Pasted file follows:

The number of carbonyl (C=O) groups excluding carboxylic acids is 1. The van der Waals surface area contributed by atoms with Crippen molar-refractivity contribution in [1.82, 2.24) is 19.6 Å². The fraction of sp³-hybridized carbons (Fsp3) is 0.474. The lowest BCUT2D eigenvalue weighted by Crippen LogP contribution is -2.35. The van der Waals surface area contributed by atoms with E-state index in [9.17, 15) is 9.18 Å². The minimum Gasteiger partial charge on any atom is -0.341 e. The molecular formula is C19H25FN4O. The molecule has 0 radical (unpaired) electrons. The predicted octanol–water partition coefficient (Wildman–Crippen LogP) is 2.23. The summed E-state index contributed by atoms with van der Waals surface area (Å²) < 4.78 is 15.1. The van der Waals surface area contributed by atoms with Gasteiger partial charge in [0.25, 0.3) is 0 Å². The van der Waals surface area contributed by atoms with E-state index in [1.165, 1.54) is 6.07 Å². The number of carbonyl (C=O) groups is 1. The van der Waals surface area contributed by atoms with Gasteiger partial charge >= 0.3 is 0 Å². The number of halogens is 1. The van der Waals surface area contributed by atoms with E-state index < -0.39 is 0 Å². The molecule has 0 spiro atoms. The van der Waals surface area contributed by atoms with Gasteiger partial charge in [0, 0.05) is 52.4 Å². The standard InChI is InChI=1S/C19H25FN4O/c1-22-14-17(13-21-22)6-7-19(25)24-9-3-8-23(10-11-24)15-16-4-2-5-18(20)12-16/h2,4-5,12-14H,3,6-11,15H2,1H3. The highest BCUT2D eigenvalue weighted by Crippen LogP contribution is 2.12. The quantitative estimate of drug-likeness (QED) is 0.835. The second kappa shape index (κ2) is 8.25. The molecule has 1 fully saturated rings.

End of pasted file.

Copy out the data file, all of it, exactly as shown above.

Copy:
The number of carbonyl (C=O) groups excluding carboxylic acids is 1. The van der Waals surface area contributed by atoms with Crippen molar-refractivity contribution in [1.82, 2.24) is 19.6 Å². The fraction of sp³-hybridized carbons (Fsp3) is 0.474. The lowest BCUT2D eigenvalue weighted by Crippen LogP contribution is -2.35. The van der Waals surface area contributed by atoms with E-state index in [9.17, 15) is 9.18 Å². The minimum Gasteiger partial charge on any atom is -0.341 e. The molecular formula is C19H25FN4O. The molecule has 0 radical (unpaired) electrons. The predicted octanol–water partition coefficient (Wildman–Crippen LogP) is 2.23. The summed E-state index contributed by atoms with van der Waals surface area (Å²) < 4.78 is 15.1. The van der Waals surface area contributed by atoms with Gasteiger partial charge in [0.25, 0.3) is 0 Å². The van der Waals surface area contributed by atoms with E-state index in [1.165, 1.54) is 6.07 Å². The number of carbonyl (C=O) groups is 1. The van der Waals surface area contributed by atoms with Gasteiger partial charge >= 0.3 is 0 Å². The number of halogens is 1. The van der Waals surface area contributed by atoms with E-state index < -0.39 is 0 Å². The molecule has 0 spiro atoms. The van der Waals surface area contributed by atoms with Gasteiger partial charge in [0, 0.05) is 52.4 Å². The standard InChI is InChI=1S/C19H25FN4O/c1-22-14-17(13-21-22)6-7-19(25)24-9-3-8-23(10-11-24)15-16-4-2-5-18(20)12-16/h2,4-5,12-14H,3,6-11,15H2,1H3. The highest BCUT2D eigenvalue weighted by Crippen LogP contribution is 2.12. The quantitative estimate of drug-likeness (QED) is 0.835. The second kappa shape index (κ2) is 8.25. The molecule has 1 fully saturated rings.